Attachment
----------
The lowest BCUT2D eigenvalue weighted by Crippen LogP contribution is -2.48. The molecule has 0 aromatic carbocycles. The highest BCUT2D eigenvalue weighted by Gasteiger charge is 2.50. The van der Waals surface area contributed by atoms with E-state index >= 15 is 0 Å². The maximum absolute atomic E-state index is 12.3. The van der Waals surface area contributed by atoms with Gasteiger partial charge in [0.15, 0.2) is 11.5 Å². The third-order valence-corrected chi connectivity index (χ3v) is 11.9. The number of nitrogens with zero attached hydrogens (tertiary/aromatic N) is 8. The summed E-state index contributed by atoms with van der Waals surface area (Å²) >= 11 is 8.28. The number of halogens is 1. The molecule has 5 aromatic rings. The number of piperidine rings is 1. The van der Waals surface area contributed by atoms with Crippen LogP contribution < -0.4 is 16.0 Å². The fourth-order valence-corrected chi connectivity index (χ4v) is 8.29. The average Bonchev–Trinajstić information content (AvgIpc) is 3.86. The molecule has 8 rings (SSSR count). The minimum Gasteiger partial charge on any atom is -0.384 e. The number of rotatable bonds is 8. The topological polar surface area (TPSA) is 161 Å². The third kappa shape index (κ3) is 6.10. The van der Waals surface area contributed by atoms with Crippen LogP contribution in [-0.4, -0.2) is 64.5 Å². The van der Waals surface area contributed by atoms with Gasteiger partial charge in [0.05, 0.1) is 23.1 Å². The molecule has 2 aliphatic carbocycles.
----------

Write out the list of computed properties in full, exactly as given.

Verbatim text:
The lowest BCUT2D eigenvalue weighted by Crippen LogP contribution is -2.48. The molecule has 0 aromatic carbocycles. The highest BCUT2D eigenvalue weighted by Gasteiger charge is 2.50. The van der Waals surface area contributed by atoms with E-state index >= 15 is 0 Å². The maximum absolute atomic E-state index is 12.3. The van der Waals surface area contributed by atoms with Gasteiger partial charge in [0.15, 0.2) is 11.5 Å². The third-order valence-corrected chi connectivity index (χ3v) is 11.9. The number of nitrogens with zero attached hydrogens (tertiary/aromatic N) is 8. The summed E-state index contributed by atoms with van der Waals surface area (Å²) >= 11 is 8.28. The number of halogens is 1. The molecule has 5 aromatic rings. The number of piperidine rings is 1. The van der Waals surface area contributed by atoms with Crippen LogP contribution < -0.4 is 16.0 Å². The fourth-order valence-corrected chi connectivity index (χ4v) is 8.29. The average Bonchev–Trinajstić information content (AvgIpc) is 3.86. The molecule has 8 rings (SSSR count). The minimum Gasteiger partial charge on any atom is -0.384 e. The number of rotatable bonds is 8. The topological polar surface area (TPSA) is 161 Å². The third kappa shape index (κ3) is 6.10. The van der Waals surface area contributed by atoms with Crippen LogP contribution in [-0.4, -0.2) is 64.5 Å². The van der Waals surface area contributed by atoms with Gasteiger partial charge in [0.05, 0.1) is 23.1 Å². The molecule has 2 aliphatic carbocycles.